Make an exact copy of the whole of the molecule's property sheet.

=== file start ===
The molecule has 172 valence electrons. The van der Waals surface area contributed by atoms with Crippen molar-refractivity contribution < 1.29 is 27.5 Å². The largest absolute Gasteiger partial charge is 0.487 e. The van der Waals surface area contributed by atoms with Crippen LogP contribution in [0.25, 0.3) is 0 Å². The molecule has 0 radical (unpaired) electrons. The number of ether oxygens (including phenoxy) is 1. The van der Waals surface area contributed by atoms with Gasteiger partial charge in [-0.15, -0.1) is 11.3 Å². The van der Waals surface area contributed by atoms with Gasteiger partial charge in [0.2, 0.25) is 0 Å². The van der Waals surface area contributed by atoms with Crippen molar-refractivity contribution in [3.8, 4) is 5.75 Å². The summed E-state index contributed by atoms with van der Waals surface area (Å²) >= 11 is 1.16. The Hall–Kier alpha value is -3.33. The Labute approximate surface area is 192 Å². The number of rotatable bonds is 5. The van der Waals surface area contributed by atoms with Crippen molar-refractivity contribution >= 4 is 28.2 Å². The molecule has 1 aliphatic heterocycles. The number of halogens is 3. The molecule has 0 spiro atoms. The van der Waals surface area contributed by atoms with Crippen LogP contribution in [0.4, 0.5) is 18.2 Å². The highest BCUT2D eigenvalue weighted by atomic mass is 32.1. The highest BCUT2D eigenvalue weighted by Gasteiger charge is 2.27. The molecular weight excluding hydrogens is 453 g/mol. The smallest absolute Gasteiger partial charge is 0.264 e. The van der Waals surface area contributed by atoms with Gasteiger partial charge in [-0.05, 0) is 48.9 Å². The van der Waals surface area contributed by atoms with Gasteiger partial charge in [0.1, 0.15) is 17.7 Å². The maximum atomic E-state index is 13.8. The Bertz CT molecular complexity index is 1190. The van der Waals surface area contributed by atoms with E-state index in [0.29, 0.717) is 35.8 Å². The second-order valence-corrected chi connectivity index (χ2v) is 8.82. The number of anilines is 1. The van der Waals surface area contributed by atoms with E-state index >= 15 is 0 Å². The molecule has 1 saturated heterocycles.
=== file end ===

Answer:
The molecule has 172 valence electrons. The van der Waals surface area contributed by atoms with Crippen molar-refractivity contribution < 1.29 is 27.5 Å². The largest absolute Gasteiger partial charge is 0.487 e. The van der Waals surface area contributed by atoms with Crippen LogP contribution in [0.25, 0.3) is 0 Å². The molecule has 0 radical (unpaired) electrons. The number of ether oxygens (including phenoxy) is 1. The van der Waals surface area contributed by atoms with Gasteiger partial charge in [-0.15, -0.1) is 11.3 Å². The van der Waals surface area contributed by atoms with Gasteiger partial charge in [0.2, 0.25) is 0 Å². The van der Waals surface area contributed by atoms with Crippen molar-refractivity contribution in [3.8, 4) is 5.75 Å². The summed E-state index contributed by atoms with van der Waals surface area (Å²) >= 11 is 1.16. The Hall–Kier alpha value is -3.33. The Labute approximate surface area is 192 Å². The number of rotatable bonds is 5. The van der Waals surface area contributed by atoms with Crippen molar-refractivity contribution >= 4 is 28.2 Å². The molecule has 1 aliphatic heterocycles. The number of halogens is 3. The molecule has 0 spiro atoms. The van der Waals surface area contributed by atoms with Crippen LogP contribution in [0.4, 0.5) is 18.2 Å². The highest BCUT2D eigenvalue weighted by atomic mass is 32.1. The highest BCUT2D eigenvalue weighted by Gasteiger charge is 2.27. The molecular weight excluding hydrogens is 453 g/mol. The smallest absolute Gasteiger partial charge is 0.264 e. The van der Waals surface area contributed by atoms with Gasteiger partial charge in [-0.05, 0) is 48.9 Å². The van der Waals surface area contributed by atoms with Gasteiger partial charge in [0.1, 0.15) is 17.7 Å². The maximum atomic E-state index is 13.8. The Bertz CT molecular complexity index is 1190. The van der Waals surface area contributed by atoms with E-state index in [0.29, 0.717) is 35.8 Å². The second-order valence-corrected chi connectivity index (χ2v) is 8.82. The number of anilines is 1. The van der Waals surface area contributed by atoms with E-state index >= 15 is 0 Å². The molecule has 1 saturated heterocycles.